What is PlayStation Link? Sony’s new wireless connection explained

A graphic of PlayStation Link connecting a PS5, Pulse Elite headset, and Pulse Explore earbuds.
(Image credit: Sony)

PlayStation Link was announced earlier this year alongside a bunch of new PlayStation 5 products as Sony’s own in-house and proprietary audio connection for these devices.

Promising better connection, reduced latency, lossless audio, and all-around better performance, it sounds like it’s the potential future for PS5 headsets - especially for the official products both existing and on the horizon.

But what is PlayStation Link? How does it work, and what does it offer? We’ve scraped together all the key bits of information right here, so you can get the lowdown on this new wireless audio tech. There’s not a huge amount to go on at present, but there’s enough for us to paint a decent picture.

What is PlayStation Link?

In brief, PlayStation Link can be distilled down to the following: it’s Sony’s new proprietary wireless audio connection that promises high-grade lossless audio, ultra-low latency, easy switching between devices, and lightning-fast connections.

It’s also not a wireless connection in the traditional sense, i.e. relying on open Wi-Fi connections or Bluetooth, like we’re used to using. Instead, it offers a closed-off wireless connection used only by a few Sony products (or where a USB dongle is plugged in). Sony also says that this won’t get in the way of a separate, simultaneous Bluetooth connection which can be used at the same time too (on the new Explore earbuds and Elite headset - more on those below).

A PlayStation Link graphic showing a PS5, mobile phone, and pair of Pulse Explore earbuds

(Image credit: Sony)

What is PlayStation Link - features

Sony is promising PlayStation Link features that’ll ensure there’s lightning-fast connectivity between multiple devices, and the ultra-low latency connection could mean there’s next to no audio loss or delay.

The idea is to be able to switch between devices readily and have high-quality audio that won’t lose pace with any gaming action.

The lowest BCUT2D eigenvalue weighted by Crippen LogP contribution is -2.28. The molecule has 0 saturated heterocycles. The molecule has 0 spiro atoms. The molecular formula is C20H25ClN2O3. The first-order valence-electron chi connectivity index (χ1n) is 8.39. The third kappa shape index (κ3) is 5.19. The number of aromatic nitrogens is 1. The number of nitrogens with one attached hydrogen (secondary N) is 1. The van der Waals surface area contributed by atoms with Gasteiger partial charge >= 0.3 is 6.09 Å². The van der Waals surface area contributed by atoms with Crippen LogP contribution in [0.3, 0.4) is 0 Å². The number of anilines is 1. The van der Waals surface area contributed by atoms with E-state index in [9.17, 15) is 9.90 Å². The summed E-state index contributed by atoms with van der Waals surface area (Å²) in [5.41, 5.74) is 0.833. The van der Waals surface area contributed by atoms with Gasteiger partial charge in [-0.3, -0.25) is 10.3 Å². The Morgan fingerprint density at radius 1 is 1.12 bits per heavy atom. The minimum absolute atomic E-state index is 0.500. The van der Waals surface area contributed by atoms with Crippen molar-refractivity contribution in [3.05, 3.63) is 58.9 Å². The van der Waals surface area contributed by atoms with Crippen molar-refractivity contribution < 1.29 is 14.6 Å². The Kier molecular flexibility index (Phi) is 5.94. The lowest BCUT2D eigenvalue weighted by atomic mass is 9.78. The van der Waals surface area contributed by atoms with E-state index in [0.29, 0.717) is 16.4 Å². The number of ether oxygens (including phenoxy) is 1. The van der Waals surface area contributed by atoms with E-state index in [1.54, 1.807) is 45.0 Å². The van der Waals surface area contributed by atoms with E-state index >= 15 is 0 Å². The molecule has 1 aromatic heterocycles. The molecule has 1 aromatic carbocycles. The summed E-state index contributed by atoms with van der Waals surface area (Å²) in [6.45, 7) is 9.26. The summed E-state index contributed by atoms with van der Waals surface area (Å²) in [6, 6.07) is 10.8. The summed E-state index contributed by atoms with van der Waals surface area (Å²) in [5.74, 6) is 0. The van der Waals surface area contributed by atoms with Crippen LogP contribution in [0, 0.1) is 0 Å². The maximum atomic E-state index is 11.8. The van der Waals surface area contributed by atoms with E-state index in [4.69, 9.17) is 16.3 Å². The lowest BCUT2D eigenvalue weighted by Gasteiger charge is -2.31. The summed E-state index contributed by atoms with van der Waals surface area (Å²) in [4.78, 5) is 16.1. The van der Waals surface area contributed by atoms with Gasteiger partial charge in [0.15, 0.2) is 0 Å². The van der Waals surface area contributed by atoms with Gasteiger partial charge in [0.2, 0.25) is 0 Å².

There’s also no software or driver needed, so just plug the USB dongle into your console or PC, pair your PlayStation Link-enabled audio device and you’re all set.

Beyond these headline features and characteristics that Sony has shared and shouted about, we don’t know how it ticks, what’s making it work, or what method of connection it is actually using. 

What is PlayStation Link - Compatible devices

PlayStation Link devices - stock & pre-orders

A picture of a PlayStation Portal, Pulse Explore earbuds, and Pulse Elite headset

(Image credit: Sony)

If you're looking to get hold of one of the compatible devices, then check in with our PlayStation Portal restock tracker for the handheld, and our dedicated guides for Pulse Explore pre-orders, and Pulse Elite pre-orders.

Compatible devices and products come in two forms: the types of audio devices we know will be compatible with Link, and the PS5 devices that have it built-in already. Products that will work with PlayStation Link include Sony’s own fancy PlayStation Pulse Explore earbuds and PlayStation Pulse Elite headset. 

We’re currently unsure if these will be the only two official devices to offer PlayStation Link support, or whether third-party manufacturers will be able to tap into the feature with their own headsets down the line. If the latter does come to fruition, then we’d wager that won’t be for a long while if only to ensure Sony gets all the attention (and sales) first. It also wouldn’t be the first time that Sony would keep bespoke tech to itself, much like its approach with haptic feedback and adaptive triggers in the DualSense controller, for example.

Elsewhere, while we know that the PlayStation Portal has PlayStation Link built in, and comes ready to use straight out of the box, the PS5 itself will still require the dongle to make use of the technology.

We’re hoping to hear more about PlayStation Link when it officially arrives with the Pulse Explore earbuds on December 6. But until then, if you’re looking for more audio options, then check out our guides to the best gaming earbuds, and the best PS4 headsets if you’re still rocking an old-gen machine. 

Rob Dwiar
Deputy Editor, TechRadar Gaming

Rob is Deputy Editor of TechRadar Gaming, a video games journalist, critic, editor, and writer, and has years of experience gained from multiple publications. Prior to being TechRadar Gaming's Deputy Editor, he was a longstanding member of GamesRadar+, being the Commissioning Editor for Hardware there for years, while also squeezing in a short stint as Gaming Editor at WePC before joining TechRadar Gaming. He is also a freelance writer on tech, gaming hardware, video games, gardens, and landscapes and is crowdfunding a book on video game landscapes that you can back and pre-order now too.